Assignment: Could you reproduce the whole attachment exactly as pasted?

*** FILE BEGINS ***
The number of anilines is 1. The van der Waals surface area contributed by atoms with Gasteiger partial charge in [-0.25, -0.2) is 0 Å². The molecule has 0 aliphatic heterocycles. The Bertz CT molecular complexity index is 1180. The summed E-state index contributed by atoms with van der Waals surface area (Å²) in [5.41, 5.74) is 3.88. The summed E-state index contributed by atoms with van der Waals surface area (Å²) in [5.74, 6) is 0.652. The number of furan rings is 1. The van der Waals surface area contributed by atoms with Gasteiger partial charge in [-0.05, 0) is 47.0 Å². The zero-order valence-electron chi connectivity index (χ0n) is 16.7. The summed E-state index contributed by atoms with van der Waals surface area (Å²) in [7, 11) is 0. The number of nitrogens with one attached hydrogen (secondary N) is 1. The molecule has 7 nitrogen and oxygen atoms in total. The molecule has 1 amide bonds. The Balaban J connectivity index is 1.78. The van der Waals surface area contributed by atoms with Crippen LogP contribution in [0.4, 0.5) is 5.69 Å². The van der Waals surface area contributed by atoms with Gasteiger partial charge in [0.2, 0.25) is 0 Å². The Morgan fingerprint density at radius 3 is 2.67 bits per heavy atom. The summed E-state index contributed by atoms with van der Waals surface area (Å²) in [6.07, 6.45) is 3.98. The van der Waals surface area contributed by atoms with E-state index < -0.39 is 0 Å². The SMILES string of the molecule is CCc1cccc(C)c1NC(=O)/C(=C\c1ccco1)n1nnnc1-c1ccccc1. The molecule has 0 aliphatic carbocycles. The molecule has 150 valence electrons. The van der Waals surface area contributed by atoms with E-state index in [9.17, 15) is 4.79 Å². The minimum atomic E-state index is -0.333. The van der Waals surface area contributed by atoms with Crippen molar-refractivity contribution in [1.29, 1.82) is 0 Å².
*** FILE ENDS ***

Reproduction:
The number of anilines is 1. The van der Waals surface area contributed by atoms with Gasteiger partial charge in [-0.25, -0.2) is 0 Å². The molecule has 0 aliphatic heterocycles. The Bertz CT molecular complexity index is 1180. The summed E-state index contributed by atoms with van der Waals surface area (Å²) in [5.41, 5.74) is 3.88. The summed E-state index contributed by atoms with van der Waals surface area (Å²) in [5.74, 6) is 0.652. The number of furan rings is 1. The van der Waals surface area contributed by atoms with Gasteiger partial charge in [-0.05, 0) is 47.0 Å². The zero-order valence-electron chi connectivity index (χ0n) is 16.7. The summed E-state index contributed by atoms with van der Waals surface area (Å²) in [7, 11) is 0. The number of nitrogens with one attached hydrogen (secondary N) is 1. The molecule has 7 nitrogen and oxygen atoms in total. The molecule has 1 amide bonds. The Balaban J connectivity index is 1.78. The van der Waals surface area contributed by atoms with Crippen LogP contribution in [0.4, 0.5) is 5.69 Å². The van der Waals surface area contributed by atoms with Gasteiger partial charge in [0.2, 0.25) is 0 Å². The Morgan fingerprint density at radius 3 is 2.67 bits per heavy atom. The summed E-state index contributed by atoms with van der Waals surface area (Å²) in [6.07, 6.45) is 3.98. The van der Waals surface area contributed by atoms with E-state index < -0.39 is 0 Å². The SMILES string of the molecule is CCc1cccc(C)c1NC(=O)/C(=C\c1ccco1)n1nnnc1-c1ccccc1. The molecule has 0 aliphatic carbocycles. The molecule has 150 valence electrons. The van der Waals surface area contributed by atoms with E-state index in [9.17, 15) is 4.79 Å². The minimum atomic E-state index is -0.333. The van der Waals surface area contributed by atoms with Crippen molar-refractivity contribution in [1.29, 1.82) is 0 Å².